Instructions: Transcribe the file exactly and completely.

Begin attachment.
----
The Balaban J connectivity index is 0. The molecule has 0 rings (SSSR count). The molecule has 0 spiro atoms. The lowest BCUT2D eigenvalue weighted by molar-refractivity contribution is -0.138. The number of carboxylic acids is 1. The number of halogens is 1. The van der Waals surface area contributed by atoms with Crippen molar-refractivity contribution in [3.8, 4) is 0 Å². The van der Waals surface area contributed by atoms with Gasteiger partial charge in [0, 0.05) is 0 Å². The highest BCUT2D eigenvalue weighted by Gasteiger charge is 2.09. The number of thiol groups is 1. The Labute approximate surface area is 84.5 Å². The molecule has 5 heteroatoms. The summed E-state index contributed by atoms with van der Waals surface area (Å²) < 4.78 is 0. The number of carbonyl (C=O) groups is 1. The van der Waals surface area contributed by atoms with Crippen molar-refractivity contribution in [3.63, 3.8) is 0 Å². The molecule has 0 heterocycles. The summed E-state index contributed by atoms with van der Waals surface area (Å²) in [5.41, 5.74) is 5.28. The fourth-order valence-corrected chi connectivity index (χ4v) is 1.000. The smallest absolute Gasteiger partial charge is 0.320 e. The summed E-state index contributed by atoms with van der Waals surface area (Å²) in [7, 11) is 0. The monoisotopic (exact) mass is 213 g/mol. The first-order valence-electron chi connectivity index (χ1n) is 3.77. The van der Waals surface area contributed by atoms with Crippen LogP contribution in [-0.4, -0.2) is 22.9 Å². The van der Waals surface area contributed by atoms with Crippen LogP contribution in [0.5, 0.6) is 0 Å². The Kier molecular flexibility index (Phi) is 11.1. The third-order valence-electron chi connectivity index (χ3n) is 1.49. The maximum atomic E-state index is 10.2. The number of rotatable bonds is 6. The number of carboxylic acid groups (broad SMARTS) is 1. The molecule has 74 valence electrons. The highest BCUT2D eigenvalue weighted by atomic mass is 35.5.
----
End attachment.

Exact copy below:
The Balaban J connectivity index is 0. The molecule has 0 rings (SSSR count). The molecule has 0 spiro atoms. The lowest BCUT2D eigenvalue weighted by molar-refractivity contribution is -0.138. The number of carboxylic acids is 1. The number of halogens is 1. The van der Waals surface area contributed by atoms with Crippen molar-refractivity contribution in [3.8, 4) is 0 Å². The van der Waals surface area contributed by atoms with Gasteiger partial charge in [0, 0.05) is 0 Å². The highest BCUT2D eigenvalue weighted by Gasteiger charge is 2.09. The number of thiol groups is 1. The Labute approximate surface area is 84.5 Å². The molecule has 5 heteroatoms. The summed E-state index contributed by atoms with van der Waals surface area (Å²) < 4.78 is 0. The number of carbonyl (C=O) groups is 1. The van der Waals surface area contributed by atoms with Crippen molar-refractivity contribution in [3.63, 3.8) is 0 Å². The molecule has 0 heterocycles. The summed E-state index contributed by atoms with van der Waals surface area (Å²) in [5.41, 5.74) is 5.28. The fourth-order valence-corrected chi connectivity index (χ4v) is 1.000. The smallest absolute Gasteiger partial charge is 0.320 e. The summed E-state index contributed by atoms with van der Waals surface area (Å²) in [7, 11) is 0. The monoisotopic (exact) mass is 213 g/mol. The first-order valence-electron chi connectivity index (χ1n) is 3.77. The van der Waals surface area contributed by atoms with Crippen LogP contribution in [-0.4, -0.2) is 22.9 Å². The van der Waals surface area contributed by atoms with Crippen LogP contribution in [0.5, 0.6) is 0 Å². The Kier molecular flexibility index (Phi) is 11.1. The third-order valence-electron chi connectivity index (χ3n) is 1.49. The maximum atomic E-state index is 10.2. The number of rotatable bonds is 6. The number of carboxylic acid groups (broad SMARTS) is 1. The molecule has 74 valence electrons. The highest BCUT2D eigenvalue weighted by atomic mass is 35.5.